Page:Journal of botany, British and foreign, Volume 9 (1871).djvu/276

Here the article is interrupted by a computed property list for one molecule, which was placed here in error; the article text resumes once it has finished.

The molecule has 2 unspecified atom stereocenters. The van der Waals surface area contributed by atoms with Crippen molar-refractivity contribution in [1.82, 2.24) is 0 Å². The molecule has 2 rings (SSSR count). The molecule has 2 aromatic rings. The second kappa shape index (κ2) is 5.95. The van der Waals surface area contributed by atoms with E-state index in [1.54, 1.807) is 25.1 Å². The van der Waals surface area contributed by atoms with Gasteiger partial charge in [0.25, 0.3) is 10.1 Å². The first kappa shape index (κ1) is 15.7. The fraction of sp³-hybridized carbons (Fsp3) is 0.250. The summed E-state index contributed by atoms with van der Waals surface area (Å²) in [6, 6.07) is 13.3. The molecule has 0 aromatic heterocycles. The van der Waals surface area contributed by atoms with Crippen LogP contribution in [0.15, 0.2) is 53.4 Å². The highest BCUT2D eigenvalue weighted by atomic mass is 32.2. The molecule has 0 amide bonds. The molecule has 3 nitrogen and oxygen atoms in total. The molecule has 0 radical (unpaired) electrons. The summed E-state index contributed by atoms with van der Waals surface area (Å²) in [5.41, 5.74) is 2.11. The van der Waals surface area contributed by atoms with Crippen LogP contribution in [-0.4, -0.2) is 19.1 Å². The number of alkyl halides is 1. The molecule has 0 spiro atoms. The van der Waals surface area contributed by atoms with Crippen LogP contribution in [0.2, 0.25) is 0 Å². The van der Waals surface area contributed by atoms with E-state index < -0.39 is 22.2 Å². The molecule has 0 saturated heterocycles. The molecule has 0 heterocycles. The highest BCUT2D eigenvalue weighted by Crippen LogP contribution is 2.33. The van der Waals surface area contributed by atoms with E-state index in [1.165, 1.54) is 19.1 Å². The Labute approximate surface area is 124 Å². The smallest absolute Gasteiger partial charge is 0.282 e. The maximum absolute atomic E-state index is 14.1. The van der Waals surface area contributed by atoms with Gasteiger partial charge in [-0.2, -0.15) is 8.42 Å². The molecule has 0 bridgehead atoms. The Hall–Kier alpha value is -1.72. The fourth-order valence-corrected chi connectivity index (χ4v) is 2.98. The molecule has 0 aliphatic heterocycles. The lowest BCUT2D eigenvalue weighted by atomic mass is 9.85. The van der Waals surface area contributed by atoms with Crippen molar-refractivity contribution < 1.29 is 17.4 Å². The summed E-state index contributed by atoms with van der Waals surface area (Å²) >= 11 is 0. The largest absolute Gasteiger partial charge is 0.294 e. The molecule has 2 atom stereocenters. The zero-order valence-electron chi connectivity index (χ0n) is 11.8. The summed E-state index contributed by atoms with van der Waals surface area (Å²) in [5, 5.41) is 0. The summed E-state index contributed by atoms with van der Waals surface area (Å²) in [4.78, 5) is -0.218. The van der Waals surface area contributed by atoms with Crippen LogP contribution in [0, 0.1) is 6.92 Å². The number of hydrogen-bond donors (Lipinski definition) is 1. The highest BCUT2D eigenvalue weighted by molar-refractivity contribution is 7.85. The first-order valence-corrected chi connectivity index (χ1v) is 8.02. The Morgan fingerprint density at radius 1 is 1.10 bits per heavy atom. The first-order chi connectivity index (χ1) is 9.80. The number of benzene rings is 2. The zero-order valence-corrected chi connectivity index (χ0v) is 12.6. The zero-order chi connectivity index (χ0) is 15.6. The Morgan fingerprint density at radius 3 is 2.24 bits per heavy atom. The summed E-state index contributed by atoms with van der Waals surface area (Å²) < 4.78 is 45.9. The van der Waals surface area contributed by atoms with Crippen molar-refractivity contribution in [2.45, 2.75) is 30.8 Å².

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been separated Ijy British botanists into Geum, elegans, dentnta, Idrsuta, ■nmljrusa, pimctata, and serrata. It has been stated that those of the Pyrenees are jjeculiarly distinct, and that the forms found in Irehind are by no means identical or possessing the same characteristics ; that the truly blunt crenate-leaved variety does not exist in Ireland. The anther considered that all the forms of the Eobertsonian saxifrages found in Ireland, in the south-west parts at certain elevations, were identical with those of similar ranges of elevation in the Pyrenees, and on the mountain ranges of Portugal. The singuhir fact of the peculiarly distinct varieties of form of the saxifrages may arise from their proximity to each other. In testing experiments with the seeds of vmhrosn, he had found that the greater number of the seedling plants assumed the Geum form. All the varieties retained their characters permanently when cultivated from otf- sets. In the second edition of the ' British Flora,' by Sir William Hooker, the subject of the saxifrages, although fully given, is cautiously dilated on, especially with reference to the hypnoid group ; and the observMtions of subsequent years have verified the views that were cer- tainly then formed, — that the opinions of botanists were very variable as to what is and what is not a species. The connnon form of Saxifraga umbrosa of the western parts of Ireland varies much from the true umbrosa of the Pyrenees, the former having the leaves obovate, with sharp cartila- ginous notches, the latter with the leaves bluntly crenate. All the forms of Geum found in Ireland are identical with those of the western parts of Spain and Portugal. Among the forms exhibited was a very fine species of Geum, found in the Great Blasket Island, coast of Kerry, at the extreme western point of that island, exposed to the western gales and sprays of the Atlantic. The drawing of the plant was taken from a spe- cimen in full flower by the late George V. Du Noyer. This beautiful saxifrage is remarkable in having a series of glands of a rich rose colour, surrounding the base of the ovary, which gives a remarkal)lc appearance to its iuHorescence. Mr. A. G. More has noticed at the entrance of Dingle Harbour, exposetl to the spray of the sea, remarkably large and strong forms of Gtmn. The author continued : — " Another form [^S*. Andrewsli\ I wish to exhibit, in order that botanists in their excursions in this coun- try may recognize it by its form of leaves. It has already been described by the late Dr. Harvey, and although so distinct from other forms of vmhrosa in the foliage, yet in that variable group no specific sepai-ation could be formed on such characters. It is in the floral organs that the distinction is maintainable, and these are so remarkable that it would puzzle botanists to assert with certainty how hybridization could have produced characters of the ovary, which cause its affinity to plants whose periods of flowering and perfecting their seeds are at an early and late period of the season. This, as Mr. C. Watson expresses in the ' Cybele Britannica,' is a botanical puzzle, and one that renders it very dithcull to withdraw from its botanical distinctness. I have lately given Mr. A. G. More the exact locality of this rare form, and fully expect that in the course of this summer he will be able to verify this as he has done other of my discoveries. I may refer to some remarkable specimens oS. Saxifraga stellaris obtained on moist rocks in one of those wild mountain retreats near Loc Coomeatheun, county Kerry. It appears very distinct from the more hirsute and more compact forms met on the Connor Cliffs opposite the Brandon range. The floweriii"; stems are of far luore elongated

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